Monday 3 April 2017

The Man Who Loved Islands by David F. Ross

Published by Orenda Books on April 20, 2017

The Man Who Loved Islands is the final book in David F. Ross’s trilogy following book one, The Last Days of Disco and book two, The Rise and Fall of the Miraculous Vespas. I have thoroughly enjoyed each book in the series and each book has been a little bit better than the one before it. I wasn’t expecting to, given my feelings on a series I enjoy coming to an end is not generally a good one, but yes the final book in this trilogy was my favourite.

The story sees childhood friends Bobby and Joey reunite after several years of no communication. Though they were once inseparable, life has not been kind to them in recent years and they are both living lives filled with regrets. In fact neither of them are particularly living their lives at all, instead wallowing and drowning in self-pity. Things have changed a lot since they were partners in the music industry. After some encouragement and white lies from a mutual friend, The Man Who Loved Islands see the two of them reunited as they pay homage to Gary, Bobby’s brother who passed away years ago but never got the send-off he deserved.

In amongst the broad Scottish dialect and humour is a touching story of friends growing older and feeling regretful about the people they have become. It was really fascinating to see how life had changed for Bobby and Joey as they were almost shadows of their former selves plagued with depression and thoughts of what they could have done better, of lost friends and missing family. The author develops his characters wonderfully and realistically and there is a strong sense of true human emotion about this book, a frank and honest representation of the feelings people experience growing older and the struggle to come to terms with a new type of life where good health is dwindling, good times are less and less frequent and family and friends become out of touch.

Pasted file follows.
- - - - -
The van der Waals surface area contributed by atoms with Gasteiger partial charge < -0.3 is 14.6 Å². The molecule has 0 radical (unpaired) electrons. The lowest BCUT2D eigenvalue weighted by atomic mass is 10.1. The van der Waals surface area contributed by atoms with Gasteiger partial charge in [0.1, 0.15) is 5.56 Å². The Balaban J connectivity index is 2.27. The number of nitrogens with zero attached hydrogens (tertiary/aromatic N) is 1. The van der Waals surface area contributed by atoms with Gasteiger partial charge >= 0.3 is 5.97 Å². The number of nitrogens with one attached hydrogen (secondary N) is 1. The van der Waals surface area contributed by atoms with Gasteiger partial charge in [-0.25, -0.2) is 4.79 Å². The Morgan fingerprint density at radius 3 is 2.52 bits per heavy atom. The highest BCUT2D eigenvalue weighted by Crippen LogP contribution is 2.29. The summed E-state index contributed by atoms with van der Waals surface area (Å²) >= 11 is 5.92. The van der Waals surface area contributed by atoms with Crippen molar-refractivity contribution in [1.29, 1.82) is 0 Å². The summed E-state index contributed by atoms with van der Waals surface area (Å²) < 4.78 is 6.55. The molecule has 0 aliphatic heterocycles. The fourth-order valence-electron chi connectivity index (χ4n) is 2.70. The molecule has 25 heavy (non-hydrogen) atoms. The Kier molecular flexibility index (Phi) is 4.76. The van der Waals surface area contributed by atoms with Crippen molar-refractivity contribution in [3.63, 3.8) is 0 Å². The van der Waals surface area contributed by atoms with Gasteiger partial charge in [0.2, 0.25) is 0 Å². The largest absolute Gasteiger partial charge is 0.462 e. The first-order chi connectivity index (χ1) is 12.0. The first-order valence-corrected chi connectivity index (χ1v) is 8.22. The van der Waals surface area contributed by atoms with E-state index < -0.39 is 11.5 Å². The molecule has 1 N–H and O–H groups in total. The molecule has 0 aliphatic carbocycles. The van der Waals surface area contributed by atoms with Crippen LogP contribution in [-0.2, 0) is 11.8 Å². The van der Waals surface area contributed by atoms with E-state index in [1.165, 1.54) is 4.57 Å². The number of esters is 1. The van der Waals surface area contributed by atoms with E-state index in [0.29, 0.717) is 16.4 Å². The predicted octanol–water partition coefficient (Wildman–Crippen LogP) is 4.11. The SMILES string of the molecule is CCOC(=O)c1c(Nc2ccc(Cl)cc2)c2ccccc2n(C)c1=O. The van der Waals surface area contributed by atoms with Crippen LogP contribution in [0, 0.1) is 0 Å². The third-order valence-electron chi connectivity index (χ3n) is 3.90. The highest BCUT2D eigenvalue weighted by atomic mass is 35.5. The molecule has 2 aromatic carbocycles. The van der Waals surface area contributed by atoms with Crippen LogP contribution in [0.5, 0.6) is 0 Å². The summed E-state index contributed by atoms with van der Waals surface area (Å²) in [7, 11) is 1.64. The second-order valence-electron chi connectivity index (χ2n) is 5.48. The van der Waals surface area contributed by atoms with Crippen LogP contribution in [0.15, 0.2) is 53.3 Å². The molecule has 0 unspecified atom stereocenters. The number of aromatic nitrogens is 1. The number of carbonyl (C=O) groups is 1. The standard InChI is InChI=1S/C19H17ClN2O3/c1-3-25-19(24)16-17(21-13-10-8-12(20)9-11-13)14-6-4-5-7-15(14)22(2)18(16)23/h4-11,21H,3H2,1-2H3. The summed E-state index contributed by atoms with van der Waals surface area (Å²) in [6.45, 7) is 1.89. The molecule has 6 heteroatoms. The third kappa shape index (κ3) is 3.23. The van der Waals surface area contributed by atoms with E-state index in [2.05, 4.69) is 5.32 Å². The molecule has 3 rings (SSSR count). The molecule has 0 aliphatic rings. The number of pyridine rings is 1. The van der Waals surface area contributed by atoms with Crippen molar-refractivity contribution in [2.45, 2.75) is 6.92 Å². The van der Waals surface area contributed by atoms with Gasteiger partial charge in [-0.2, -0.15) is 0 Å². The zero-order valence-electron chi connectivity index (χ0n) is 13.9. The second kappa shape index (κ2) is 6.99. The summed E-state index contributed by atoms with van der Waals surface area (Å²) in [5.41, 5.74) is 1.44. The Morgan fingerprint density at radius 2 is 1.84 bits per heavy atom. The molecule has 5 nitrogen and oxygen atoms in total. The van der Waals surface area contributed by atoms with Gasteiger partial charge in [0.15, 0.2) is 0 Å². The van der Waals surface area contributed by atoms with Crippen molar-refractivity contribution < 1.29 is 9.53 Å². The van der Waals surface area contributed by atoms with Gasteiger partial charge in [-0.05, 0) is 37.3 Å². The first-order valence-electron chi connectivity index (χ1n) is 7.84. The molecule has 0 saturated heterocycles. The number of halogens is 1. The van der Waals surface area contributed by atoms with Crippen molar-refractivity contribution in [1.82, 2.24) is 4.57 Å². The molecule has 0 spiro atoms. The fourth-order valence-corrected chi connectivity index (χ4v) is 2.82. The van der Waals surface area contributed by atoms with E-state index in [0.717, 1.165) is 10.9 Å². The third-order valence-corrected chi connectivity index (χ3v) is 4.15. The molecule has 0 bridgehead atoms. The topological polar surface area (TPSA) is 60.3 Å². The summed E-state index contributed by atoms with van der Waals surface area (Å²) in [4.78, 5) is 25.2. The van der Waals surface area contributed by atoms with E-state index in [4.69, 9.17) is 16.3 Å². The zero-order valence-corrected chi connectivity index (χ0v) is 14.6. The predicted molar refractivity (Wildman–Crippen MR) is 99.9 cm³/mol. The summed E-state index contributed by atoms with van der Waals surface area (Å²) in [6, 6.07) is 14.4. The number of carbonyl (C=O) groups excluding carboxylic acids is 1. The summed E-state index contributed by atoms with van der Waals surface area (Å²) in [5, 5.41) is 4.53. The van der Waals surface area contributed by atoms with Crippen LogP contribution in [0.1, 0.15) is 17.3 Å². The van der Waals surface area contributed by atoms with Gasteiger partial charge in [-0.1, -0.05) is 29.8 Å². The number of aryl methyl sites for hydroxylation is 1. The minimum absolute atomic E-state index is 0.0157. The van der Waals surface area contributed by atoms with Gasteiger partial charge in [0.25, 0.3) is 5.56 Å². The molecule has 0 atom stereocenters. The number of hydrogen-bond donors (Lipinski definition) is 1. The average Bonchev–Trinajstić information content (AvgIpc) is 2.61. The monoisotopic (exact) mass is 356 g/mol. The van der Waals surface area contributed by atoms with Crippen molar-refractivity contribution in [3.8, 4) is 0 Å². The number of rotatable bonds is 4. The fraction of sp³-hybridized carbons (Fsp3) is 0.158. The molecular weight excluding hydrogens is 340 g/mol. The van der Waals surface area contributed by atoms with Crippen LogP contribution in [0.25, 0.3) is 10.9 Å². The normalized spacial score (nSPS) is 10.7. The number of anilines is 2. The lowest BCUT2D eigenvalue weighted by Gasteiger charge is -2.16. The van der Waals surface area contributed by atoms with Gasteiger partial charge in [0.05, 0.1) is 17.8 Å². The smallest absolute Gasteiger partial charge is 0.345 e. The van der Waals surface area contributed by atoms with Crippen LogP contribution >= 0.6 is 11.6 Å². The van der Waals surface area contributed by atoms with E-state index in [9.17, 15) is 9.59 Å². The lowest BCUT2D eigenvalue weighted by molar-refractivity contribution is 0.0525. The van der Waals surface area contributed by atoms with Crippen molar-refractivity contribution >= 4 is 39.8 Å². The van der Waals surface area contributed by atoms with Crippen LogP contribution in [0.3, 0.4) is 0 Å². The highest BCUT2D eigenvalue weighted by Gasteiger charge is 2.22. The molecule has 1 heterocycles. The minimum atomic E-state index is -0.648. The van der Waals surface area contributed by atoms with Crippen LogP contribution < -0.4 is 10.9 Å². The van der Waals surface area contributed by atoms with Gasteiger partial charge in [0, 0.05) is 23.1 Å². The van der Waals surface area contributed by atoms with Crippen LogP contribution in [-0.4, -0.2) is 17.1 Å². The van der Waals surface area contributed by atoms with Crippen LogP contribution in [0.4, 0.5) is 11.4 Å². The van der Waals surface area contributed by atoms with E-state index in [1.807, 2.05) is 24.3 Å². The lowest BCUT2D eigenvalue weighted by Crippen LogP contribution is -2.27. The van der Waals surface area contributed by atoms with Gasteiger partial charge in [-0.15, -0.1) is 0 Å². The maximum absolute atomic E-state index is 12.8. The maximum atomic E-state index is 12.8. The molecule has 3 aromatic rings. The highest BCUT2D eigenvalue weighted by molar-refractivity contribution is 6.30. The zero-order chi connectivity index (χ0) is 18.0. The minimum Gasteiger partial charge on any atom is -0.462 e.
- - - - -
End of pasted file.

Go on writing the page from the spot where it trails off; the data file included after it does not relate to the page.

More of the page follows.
I was moved by this book more than I expected as it had a different vibe to it than the previous two books in the trilogy. Despite that, there is still a great nostalgic feel to it through music and culture. I love all the music mentions, bands and artists that are before my time but virtually all recognisable to me as the soundtrack I was brought up with from my parents. Songs which were reminiscent of both Bobby and Joey’s memories, and in The Man Who Loved Islands their memories seemed more significant than ever as they battled with their past regrets.

The first two parts of this book see Bobby and Joey almost living in the past whereas the next two saw them moving forward with their lives. The narrative often goes back and forth in time throughout this book with flashback chapters of some of the happier and/or impactful moments in the characters’ lives. These were easy to keep track of and I enjoyed the insight they gave into the characters’ lives especially given that they offered something new to what we have learnt about Bobby and Joey in the other two books in the trilogy. I love how the author crafts his characters. I don't think there are many authors whose books I could pick up a year apart and still remember so much about each main character and also some of the minor characters too. There is so much depth to them, through all their experiences in life, and somehow they feel stronger and more real people than fictional ones.

The Man Who Loved Islands is highly engaging and both a fun and moving read. Chapters are rich with emotion and humour, the two of them often interlinking and this is one thing I liked in particular about this book. There is that typically sweary Scottish twang to every sentence which builds up the location and the storytelling rather than detracting from it. I especially love seeing this come out in their dialogue as I no longer spend my time deciphering it as it comes much more naturally to me now! There’s quite a contrast in the two halves of this book and whilst the first half is more about Bobby and Joey looking back on their lives, the second half is more fun-filled and action-packed. As always, chaos and drama are never far behind when Bobby and Joey are in town. The Man Who Loved Islands is ultimately a heart-warming and hopeful tale of music and friendship and the entertainment value when the two of them co-exist really does raise the roof…

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